Scotland 1-3 England- ‘Complete package’ Jude Bellingham puts concluding flourish on world-class performance

The applause was grudging and the words of praise spoken in hushed tones, but it was a measure of how England’s Jude Bellingham ruled Hampden Park that even some Scotland fans were finally prepared to set rivalry aside to acknowledge his brilliance.

Bellingham’s vision and touch put the concluding flourish on a performance of world-class quality by creating Harry Kane’s late goal, setting the seal on a comfortable 3-1 win in this celebration of the 150th anniversary of the first meeting between Scotland and England.

It was then that a brave few Scotland fans – only a few mind you – put their hands together in appreciation for a masterclass from 20-year-old Bellingham.

There was no shame in Scotland being run ragged by Bellingham, who played a part in England’s first goal scored by Phil Foden then scored the second himself after an awful error by Scotland captain Andrew Robertson, as he has been ripping up La Liga since his summer move to Real Madrid.

It was Bellingham who felt the full force and fury of Hampden Park when he came towards the touchline for a drink seconds before kick-off and was given some colourful analysis of his ability by fired up Scotland fans.

Bellingham was the target for some initial Scotland efforts to test his temperament and knock him out of his stride, but he has the edge to go with his natural gifts, rode out that early storm and simply played on a different level to everyone else on the pitch.

He has elegance and power, and can create and score goals. Bellingham is, quite simply, the complete package. England manager Gareth Southgate has a truly special talent on his hands, a player who will be the envy of any other country in world football.

Bellingham, as he admitted himself, was below his usual standards during Saturday’s 1-1 draw against Ukraine in Wroclaw, but everything about his body language and intent when in possession screamed of someone laser-focused on ensuring that would not happen again.

England’s overall display was much more cohesive and threatening than the dull offering in Poland, with Manchester City’s Foden making the most of his opportunity and Kane applying the final blow to Scotland.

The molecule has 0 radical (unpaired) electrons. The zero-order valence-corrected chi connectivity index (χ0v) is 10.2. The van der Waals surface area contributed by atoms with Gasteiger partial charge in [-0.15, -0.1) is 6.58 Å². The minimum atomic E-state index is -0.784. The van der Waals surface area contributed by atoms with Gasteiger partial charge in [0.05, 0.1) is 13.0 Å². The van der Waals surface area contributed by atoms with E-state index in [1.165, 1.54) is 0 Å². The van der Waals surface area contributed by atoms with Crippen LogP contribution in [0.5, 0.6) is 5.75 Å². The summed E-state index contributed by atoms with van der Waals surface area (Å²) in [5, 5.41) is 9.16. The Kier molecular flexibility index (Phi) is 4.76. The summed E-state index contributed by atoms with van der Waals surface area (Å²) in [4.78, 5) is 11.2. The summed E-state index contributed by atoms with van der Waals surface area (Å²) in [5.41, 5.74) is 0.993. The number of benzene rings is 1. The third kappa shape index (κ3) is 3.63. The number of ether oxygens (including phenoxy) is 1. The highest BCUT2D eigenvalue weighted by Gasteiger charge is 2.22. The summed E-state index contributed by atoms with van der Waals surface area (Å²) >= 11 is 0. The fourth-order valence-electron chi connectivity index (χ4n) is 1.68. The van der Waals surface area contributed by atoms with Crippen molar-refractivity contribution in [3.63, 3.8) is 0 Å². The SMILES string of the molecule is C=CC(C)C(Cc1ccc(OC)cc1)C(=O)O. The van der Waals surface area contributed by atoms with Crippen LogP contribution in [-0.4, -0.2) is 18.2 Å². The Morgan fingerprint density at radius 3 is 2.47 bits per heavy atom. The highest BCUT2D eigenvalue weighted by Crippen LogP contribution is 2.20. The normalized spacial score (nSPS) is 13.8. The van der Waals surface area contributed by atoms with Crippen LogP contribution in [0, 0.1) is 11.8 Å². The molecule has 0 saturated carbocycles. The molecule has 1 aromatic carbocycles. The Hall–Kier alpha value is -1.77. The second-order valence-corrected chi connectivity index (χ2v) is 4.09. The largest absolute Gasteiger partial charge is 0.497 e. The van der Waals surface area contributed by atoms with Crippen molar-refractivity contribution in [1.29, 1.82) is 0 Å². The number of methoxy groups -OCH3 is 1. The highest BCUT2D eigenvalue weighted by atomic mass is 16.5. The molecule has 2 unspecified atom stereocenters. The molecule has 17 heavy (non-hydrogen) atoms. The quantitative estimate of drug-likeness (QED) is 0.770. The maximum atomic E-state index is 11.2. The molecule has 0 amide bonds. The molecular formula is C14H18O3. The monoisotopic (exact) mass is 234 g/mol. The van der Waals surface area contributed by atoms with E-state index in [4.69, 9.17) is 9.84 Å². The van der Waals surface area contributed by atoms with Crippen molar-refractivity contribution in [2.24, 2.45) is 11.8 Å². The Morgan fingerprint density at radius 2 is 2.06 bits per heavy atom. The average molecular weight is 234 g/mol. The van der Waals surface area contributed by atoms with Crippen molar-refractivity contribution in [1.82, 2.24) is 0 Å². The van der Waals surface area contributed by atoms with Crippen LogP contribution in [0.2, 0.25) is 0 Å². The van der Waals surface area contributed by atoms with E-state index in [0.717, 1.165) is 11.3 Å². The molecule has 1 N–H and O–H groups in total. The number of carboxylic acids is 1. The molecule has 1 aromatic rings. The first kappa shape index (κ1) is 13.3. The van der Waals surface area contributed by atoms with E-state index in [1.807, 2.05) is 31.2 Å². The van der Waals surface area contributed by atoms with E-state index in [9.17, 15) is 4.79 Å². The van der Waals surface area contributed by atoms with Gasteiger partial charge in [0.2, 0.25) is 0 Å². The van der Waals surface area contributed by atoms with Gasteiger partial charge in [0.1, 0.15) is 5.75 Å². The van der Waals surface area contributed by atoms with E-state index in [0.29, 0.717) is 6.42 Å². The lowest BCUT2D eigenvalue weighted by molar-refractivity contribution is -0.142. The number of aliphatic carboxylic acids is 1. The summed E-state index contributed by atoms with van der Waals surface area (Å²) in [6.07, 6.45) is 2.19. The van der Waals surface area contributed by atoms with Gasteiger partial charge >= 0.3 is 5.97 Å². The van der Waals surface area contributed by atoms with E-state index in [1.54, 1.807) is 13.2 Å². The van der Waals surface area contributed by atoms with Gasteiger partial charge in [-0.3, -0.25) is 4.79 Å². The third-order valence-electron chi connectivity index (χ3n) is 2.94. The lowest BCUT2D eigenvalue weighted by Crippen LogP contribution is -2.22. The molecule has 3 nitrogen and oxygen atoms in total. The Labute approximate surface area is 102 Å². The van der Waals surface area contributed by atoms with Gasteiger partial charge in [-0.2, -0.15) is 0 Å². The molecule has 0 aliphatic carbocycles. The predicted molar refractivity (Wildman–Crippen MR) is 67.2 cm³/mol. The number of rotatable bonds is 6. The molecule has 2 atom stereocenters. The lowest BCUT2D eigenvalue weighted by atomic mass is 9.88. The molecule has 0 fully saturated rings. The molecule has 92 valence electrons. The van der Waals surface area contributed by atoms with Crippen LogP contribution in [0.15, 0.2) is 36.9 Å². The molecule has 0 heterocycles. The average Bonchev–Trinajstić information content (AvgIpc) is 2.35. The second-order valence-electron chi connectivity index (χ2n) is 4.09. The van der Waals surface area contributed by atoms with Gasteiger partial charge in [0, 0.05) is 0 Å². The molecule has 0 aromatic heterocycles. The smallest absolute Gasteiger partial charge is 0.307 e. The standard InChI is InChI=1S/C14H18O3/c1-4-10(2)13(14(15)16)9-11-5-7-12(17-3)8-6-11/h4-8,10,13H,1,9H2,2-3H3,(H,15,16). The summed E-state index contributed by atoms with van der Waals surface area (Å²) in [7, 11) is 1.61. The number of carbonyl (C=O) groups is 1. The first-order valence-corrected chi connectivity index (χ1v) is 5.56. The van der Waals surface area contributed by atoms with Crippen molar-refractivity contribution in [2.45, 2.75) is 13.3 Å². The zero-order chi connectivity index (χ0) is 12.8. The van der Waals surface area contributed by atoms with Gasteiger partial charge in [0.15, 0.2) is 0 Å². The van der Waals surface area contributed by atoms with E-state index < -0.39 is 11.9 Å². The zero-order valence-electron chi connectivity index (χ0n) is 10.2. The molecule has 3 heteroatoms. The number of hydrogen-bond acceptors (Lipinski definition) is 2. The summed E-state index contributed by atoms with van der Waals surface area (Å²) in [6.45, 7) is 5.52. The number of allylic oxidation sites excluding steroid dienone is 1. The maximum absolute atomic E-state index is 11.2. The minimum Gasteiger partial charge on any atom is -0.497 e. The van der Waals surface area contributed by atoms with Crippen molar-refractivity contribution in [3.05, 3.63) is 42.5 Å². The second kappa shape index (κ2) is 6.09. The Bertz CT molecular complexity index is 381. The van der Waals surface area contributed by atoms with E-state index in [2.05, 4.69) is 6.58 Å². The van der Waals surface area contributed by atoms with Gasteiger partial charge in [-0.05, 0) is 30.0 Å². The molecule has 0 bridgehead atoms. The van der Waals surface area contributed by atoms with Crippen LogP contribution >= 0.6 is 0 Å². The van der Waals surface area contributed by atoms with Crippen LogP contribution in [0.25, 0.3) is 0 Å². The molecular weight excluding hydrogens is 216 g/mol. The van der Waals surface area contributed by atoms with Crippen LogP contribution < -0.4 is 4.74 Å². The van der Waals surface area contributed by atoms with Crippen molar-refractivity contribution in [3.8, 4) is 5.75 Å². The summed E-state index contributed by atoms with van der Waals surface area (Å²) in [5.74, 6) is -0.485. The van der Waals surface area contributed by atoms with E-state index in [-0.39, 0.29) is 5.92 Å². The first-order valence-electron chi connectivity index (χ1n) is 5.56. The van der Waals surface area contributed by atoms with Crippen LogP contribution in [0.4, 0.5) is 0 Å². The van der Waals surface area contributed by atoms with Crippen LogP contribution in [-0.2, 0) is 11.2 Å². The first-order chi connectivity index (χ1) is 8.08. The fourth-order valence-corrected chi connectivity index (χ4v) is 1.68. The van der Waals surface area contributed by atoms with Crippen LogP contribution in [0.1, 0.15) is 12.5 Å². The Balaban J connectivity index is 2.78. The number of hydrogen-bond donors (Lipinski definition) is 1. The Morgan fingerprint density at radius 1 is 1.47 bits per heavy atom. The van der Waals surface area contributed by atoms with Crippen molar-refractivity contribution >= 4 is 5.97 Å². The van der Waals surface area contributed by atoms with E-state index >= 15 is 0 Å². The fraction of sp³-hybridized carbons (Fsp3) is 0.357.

The build-up to the game carried all the hallmarks of this great old rivalry with noise, colour, pyrotechnics and a rousing rendition of Flower Of Scotland to stir the blood of Scottish fans – not that it needed much stirring once they caught sight of England’s white shirts.

Bellingham was the name on everyone’s lips, even reluctantly among the small band of Scotland fans who chose to publicly appreciate England’s superstar – belatedly and once the game was lost, admittedly.

Southgate knew this was an awkward assignment, not simply because Scotland have improved under the excellent guidance of Steve Clarke to the extent that they look as certain to qualify for Euro 2024 as their adversaries from across the border, but also because this game always carries meaning and fierce competitiveness.

Scotland have closed the gap but this demonstrated that it remains a considerable one, as proved by the manner of England’s win and how they clearly contained all the high-class performers in this game.

One other England player, apart from Bellingham, was acknowledged by Scotland’s supporters but this was in loud and ironic fashion and again flagged up a long-term dilemma for Southgate.

When Crystal Palace’s Marc Guehi went off at half-time, Southgate chose not to use AC Milan’s Fikayo Tomori or throw in Chelsea’s Levi Colwill.

Harry Maguire (right) scores an own goal while playing for England against Scotland
Maguire (right) has made 59 appearances for England since his debut in 2017

Kesh Awefada

Kesh Awefada

Read Previous


Read Next